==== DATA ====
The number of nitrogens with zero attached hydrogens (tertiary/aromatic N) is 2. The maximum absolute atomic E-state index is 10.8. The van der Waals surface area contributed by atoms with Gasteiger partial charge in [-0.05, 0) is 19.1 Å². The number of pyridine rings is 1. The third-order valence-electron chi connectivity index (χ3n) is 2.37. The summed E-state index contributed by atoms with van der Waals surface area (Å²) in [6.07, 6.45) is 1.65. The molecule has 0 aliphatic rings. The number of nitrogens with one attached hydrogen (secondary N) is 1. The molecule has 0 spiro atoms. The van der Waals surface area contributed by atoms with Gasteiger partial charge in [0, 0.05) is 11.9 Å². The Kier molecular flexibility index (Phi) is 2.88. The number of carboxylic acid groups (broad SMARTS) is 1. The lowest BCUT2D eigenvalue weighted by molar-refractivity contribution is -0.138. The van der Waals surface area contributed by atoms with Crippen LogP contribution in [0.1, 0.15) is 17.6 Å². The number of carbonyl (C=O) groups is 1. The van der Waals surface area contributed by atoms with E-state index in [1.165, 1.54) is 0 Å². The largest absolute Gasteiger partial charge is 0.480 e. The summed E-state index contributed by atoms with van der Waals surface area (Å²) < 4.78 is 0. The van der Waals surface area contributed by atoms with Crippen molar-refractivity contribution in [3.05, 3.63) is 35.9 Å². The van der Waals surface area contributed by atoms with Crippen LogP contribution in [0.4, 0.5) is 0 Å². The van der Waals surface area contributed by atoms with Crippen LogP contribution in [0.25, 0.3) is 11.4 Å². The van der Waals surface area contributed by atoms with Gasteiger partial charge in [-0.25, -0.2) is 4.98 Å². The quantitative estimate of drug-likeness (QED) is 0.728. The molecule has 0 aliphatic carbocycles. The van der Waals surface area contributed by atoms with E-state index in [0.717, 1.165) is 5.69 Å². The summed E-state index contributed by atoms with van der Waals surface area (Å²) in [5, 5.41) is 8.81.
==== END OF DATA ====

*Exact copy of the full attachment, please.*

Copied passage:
The number of nitrogens with zero attached hydrogens (tertiary/aromatic N) is 2. The maximum absolute atomic E-state index is 10.8. The van der Waals surface area contributed by atoms with Gasteiger partial charge in [-0.05, 0) is 19.1 Å². The number of pyridine rings is 1. The third-order valence-electron chi connectivity index (χ3n) is 2.37. The summed E-state index contributed by atoms with van der Waals surface area (Å²) in [6.07, 6.45) is 1.65. The molecule has 0 aliphatic rings. The number of nitrogens with one attached hydrogen (secondary N) is 1. The molecule has 0 spiro atoms. The van der Waals surface area contributed by atoms with Gasteiger partial charge in [0, 0.05) is 11.9 Å². The Kier molecular flexibility index (Phi) is 2.88. The number of carboxylic acid groups (broad SMARTS) is 1. The lowest BCUT2D eigenvalue weighted by molar-refractivity contribution is -0.138. The van der Waals surface area contributed by atoms with Crippen LogP contribution in [0.1, 0.15) is 17.6 Å². The number of carbonyl (C=O) groups is 1. The van der Waals surface area contributed by atoms with E-state index in [1.165, 1.54) is 0 Å². The largest absolute Gasteiger partial charge is 0.480 e. The summed E-state index contributed by atoms with van der Waals surface area (Å²) < 4.78 is 0. The van der Waals surface area contributed by atoms with Crippen molar-refractivity contribution in [3.05, 3.63) is 35.9 Å². The van der Waals surface area contributed by atoms with Crippen LogP contribution in [0.4, 0.5) is 0 Å². The van der Waals surface area contributed by atoms with Crippen LogP contribution in [0.25, 0.3) is 11.4 Å². The van der Waals surface area contributed by atoms with Gasteiger partial charge in [-0.25, -0.2) is 4.98 Å². The quantitative estimate of drug-likeness (QED) is 0.728. The molecule has 0 aliphatic carbocycles. The van der Waals surface area contributed by atoms with E-state index in [0.717, 1.165) is 5.69 Å². The summed E-state index contributed by atoms with van der Waals surface area (Å²) in [5, 5.41) is 8.81.